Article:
Arts for Social Justice

Art. Justice. Action.

Arts for Social Justice, encompasses a wide range of visual and performing art that aim to raise critical consciousness, build community, and motivate individuals to promote social change.  ASJ develops creative competency by providing opportunities to bring together and involve Santa Clara University students, faculty, artists, staff, and the community to collaborate, develop, and present, through various art forms, events that will affect positive change in our community.

“Art plays an important role in all our lives and we acknowledge the power of the arts to affect positive change.  Even the briefest human connection through art can inspire, motivate, interact, and heal. Art is accessible across social boundaries and is a universal language that gives voice to individuals and communities. “

 

Matthew Works
Winter Quarter
SCU•Presents is thrilled to bring Matthew Works to the Santa Clara University community. Matthew is a homeless artist and activist  who speaks out about issues of poverty and homelessness from the perspective of the homeless. Matthew has been traveling the country for several years speaking at schools, churches and conferences.

The Creative Project | El Proyecto Creativo
In Partnership with SCU•Presents and Ignatian Center
The Creative Project, a part the SCU neighborhood initiative, develops and presents interactive, multidisciplinary performing and visual arts to schools and in the community. Participants will experience AND create their own original work for an audience. Creative projects include South Bay Sound Map, Street Canvas, Performing Our Environment, Poesía en Movimiento for youth and families, among many others that address specific social justice issues such as racism, homelessness, immigration, the environment and bullying.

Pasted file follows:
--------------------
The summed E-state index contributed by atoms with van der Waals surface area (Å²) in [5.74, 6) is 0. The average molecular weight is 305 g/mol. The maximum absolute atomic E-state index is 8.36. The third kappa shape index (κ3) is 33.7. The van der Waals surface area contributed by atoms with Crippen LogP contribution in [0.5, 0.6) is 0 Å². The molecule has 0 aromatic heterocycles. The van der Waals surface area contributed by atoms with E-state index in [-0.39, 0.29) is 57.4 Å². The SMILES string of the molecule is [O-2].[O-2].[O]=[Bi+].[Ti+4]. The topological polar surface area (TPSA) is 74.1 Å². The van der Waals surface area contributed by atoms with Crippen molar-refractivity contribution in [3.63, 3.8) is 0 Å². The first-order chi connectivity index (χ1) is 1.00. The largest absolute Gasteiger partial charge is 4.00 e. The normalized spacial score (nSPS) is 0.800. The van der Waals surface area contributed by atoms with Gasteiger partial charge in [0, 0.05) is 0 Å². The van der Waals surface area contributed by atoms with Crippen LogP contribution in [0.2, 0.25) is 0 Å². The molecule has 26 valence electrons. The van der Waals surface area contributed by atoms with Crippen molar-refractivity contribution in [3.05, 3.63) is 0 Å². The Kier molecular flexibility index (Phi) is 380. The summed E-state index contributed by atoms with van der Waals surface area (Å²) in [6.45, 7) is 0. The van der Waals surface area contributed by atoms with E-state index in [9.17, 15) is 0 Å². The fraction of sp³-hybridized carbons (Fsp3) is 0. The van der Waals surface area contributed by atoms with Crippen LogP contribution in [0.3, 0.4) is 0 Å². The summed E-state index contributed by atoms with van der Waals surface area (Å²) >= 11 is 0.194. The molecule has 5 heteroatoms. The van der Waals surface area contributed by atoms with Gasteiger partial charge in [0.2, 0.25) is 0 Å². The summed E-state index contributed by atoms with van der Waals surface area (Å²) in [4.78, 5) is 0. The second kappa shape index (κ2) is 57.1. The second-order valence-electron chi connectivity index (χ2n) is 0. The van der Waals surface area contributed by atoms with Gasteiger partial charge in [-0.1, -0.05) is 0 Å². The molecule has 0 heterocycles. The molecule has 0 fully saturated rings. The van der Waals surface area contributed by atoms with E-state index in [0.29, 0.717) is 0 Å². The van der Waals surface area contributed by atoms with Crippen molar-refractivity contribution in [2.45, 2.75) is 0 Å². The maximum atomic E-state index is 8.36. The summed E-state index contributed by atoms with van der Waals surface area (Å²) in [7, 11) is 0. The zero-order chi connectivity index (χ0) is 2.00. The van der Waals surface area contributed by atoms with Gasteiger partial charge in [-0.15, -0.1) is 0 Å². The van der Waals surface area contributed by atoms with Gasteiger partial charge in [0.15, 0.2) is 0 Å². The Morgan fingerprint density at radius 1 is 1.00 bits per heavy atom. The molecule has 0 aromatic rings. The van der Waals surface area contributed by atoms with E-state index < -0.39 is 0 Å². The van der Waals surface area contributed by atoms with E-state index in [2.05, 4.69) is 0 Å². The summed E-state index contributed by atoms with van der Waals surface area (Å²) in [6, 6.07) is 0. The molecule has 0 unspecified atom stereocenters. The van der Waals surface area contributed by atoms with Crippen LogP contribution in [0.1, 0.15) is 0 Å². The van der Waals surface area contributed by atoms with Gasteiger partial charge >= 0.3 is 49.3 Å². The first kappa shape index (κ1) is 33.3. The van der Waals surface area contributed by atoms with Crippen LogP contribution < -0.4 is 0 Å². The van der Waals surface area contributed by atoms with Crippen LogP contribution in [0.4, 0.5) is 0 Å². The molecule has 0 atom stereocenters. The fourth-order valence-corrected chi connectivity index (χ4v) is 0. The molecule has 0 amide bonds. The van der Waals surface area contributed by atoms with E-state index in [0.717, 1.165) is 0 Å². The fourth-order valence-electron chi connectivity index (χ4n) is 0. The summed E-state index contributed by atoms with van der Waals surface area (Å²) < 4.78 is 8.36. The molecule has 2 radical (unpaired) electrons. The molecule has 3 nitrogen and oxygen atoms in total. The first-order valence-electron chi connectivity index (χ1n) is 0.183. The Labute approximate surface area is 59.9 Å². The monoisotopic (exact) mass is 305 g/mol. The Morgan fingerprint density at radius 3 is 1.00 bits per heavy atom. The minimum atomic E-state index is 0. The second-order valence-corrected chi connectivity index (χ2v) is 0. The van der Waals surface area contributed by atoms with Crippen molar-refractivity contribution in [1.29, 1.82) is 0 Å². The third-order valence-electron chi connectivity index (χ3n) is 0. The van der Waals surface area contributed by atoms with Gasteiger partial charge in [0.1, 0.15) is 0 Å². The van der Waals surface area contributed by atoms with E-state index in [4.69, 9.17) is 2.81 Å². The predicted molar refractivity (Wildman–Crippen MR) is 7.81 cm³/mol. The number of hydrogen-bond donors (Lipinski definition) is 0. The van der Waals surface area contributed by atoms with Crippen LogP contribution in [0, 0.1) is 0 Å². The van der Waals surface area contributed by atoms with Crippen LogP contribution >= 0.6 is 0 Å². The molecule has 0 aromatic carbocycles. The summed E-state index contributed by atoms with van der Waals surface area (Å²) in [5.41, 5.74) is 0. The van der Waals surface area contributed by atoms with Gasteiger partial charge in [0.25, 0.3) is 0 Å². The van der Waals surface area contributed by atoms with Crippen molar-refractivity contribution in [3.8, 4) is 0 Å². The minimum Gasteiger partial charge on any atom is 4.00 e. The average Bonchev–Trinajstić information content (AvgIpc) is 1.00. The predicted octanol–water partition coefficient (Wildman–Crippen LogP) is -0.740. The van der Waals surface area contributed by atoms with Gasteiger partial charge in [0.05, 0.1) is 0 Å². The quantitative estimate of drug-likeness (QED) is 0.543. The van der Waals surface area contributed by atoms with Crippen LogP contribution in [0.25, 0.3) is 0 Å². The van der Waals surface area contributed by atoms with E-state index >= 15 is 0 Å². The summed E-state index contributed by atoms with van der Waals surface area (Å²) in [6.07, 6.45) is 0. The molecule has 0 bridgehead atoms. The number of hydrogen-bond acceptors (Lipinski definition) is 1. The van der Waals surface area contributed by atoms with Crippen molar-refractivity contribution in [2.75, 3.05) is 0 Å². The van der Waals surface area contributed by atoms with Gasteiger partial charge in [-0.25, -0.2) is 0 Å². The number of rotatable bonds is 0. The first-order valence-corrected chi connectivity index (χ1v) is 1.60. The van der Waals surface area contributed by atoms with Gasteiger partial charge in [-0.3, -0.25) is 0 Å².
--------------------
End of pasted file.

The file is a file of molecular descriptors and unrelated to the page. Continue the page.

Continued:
The Creative Project works in communities with the greatest need for the arts. The Project serves students from K-12, adults and seniors including: Washington Elementary School, a neighborhood with recent immigrants, many of whom are struggling due to significant social barriers; Luther Burbank Elementary/Middle School which has minimal arts programming; and Sacred Heart Community Center, assisting approximately 70,000 underserved individuals a year.